The statue of Albert Einstein sits cozily in the center of the tranquil gardens of the Van Leer Jerusalem campus, not as a patron saint, perhaps, but as a fellow scholar, an honored elder, and an inspiration.
Set back modestly from Jabotinsky Street, the Van Leer Jerusalem Institute gathers the brightest minds in Israel and from abroad to examine foundational philosophical questions, which, in the words of the Institute director Professor Shai Lavi, “bridge the world of ideas and reality.”
During our conversation last week, Professor Lavi explained that although some might consider philosophical inquiry to be exclusively academic and theoretical, in his view, “deep philosophical questions are relevant to daily life. The deeper the question, the more relevant.”
In this season of self-examination and self-reflection, his observation was a meaningful reminder that the way we think about things, the basic assumptions we hold about the world and one another, profoundly impacts our notions of ourselves and therefore the society we create.
Lavi’s vision for the Institute is that its work helps to broaden and deepen our self-understanding, which has a transformative effect on our society. For example, Van Leer scholars in the humanities and social sciences conducted research into the religious-secular divide – a source of tension in Israel, and a source of conflict in many other societies, as well. It turns out that an individual’s identity is far more complex than the conventional dichotomy suggests. In fact, “secular” itself is a relative term, whose meaning is linked to other factors, such as nationality, gender, ethnicity and social class. Rethinking the way we think about the religious-secular dimension can have an important positive influence on Israeli society, with implications internationally.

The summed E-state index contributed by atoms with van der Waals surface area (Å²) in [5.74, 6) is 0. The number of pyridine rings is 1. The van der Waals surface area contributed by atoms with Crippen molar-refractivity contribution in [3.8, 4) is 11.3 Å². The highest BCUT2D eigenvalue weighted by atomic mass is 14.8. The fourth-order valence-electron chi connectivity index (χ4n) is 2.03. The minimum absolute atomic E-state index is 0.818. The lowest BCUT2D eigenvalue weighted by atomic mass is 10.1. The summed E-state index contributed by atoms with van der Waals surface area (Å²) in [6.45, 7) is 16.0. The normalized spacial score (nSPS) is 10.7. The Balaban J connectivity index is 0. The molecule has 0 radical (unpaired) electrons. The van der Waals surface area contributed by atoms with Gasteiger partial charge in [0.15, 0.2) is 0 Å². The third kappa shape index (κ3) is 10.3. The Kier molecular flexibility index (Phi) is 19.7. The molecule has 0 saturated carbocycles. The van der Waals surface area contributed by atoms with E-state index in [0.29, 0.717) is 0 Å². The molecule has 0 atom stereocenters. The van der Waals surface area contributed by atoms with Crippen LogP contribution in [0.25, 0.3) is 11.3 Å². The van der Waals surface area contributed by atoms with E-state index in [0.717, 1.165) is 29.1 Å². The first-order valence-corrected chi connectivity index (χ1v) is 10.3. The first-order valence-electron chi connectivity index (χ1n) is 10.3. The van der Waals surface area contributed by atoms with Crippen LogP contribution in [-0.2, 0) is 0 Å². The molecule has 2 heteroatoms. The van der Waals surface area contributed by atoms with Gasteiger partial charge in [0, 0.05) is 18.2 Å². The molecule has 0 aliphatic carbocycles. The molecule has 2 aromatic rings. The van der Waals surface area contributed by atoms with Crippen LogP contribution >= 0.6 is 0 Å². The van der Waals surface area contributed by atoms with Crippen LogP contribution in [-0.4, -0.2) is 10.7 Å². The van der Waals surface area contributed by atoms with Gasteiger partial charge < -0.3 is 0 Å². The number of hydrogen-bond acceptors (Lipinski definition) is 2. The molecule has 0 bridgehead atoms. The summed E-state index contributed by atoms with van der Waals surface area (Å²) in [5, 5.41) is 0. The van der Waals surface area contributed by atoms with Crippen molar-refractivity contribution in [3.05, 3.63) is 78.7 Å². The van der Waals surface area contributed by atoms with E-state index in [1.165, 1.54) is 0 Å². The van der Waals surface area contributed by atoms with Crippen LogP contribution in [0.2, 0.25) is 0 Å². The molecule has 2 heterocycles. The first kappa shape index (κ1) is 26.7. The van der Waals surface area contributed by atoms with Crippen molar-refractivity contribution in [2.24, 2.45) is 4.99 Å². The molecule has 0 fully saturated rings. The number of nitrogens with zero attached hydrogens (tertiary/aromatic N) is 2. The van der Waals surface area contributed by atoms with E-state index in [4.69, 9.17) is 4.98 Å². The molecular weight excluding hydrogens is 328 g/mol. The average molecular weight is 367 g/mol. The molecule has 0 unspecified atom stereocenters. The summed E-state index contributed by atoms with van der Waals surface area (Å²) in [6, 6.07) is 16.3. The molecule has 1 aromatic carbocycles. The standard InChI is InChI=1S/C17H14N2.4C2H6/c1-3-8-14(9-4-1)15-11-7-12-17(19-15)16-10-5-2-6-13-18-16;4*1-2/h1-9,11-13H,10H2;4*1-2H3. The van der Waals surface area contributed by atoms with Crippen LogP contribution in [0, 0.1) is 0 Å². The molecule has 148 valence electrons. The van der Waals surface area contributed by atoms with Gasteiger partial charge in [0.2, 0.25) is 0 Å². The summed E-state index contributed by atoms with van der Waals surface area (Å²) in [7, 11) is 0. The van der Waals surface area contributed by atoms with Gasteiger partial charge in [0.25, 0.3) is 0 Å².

The Van Leer Institute Jerusalem goes about accomplishing its mission in multiple ways: as an incubator for innovative ideas, as a research center, and as a source for shaping the public discourse, and pointing the way to alternative ways of thinking about current issues; in other words, to encourage thinking outside the box.
The Institute is committed to deepening the public discourse on important topics, and to being a place where different parts of society can meet, as well. They address these commitments in a variety of ways. A newly-launched digital magazine, “Hazeman Hazeh (These Times)”, is aimed at the general public. It is in Hebrew only, but they hope to translate some of the articles into English and make them available on their website. Public lectures, educational programs for local leaders, and interactions with civil society are all vehicles for expanding their reach.
Their flagship program recruited young Israeli intellectuals, future leaders, from all sectors of society. The 15 exceptional students included people from the country’s periphery, from the Haredi (Ultra-Orthodox) sector, from the Arab sector, the religious Zionist sector and the country’s center. The students spent two months living together, learning from one another, studying and attending cultural activities together during the summer before they entered university. For most of these young people, this was a first, and no doubt challenging, exposure to Israelis very different from themselves, as well as an opportunity to reflect on the importance of the humanities – of ideas – to society. Each participant left the program with an individual project to work on. The institute plans to stay in touch with them. It hopes to continue to impact future generations of Israeli leadership, who will bring their experiences and their ideas back to their communities.
We wish them success.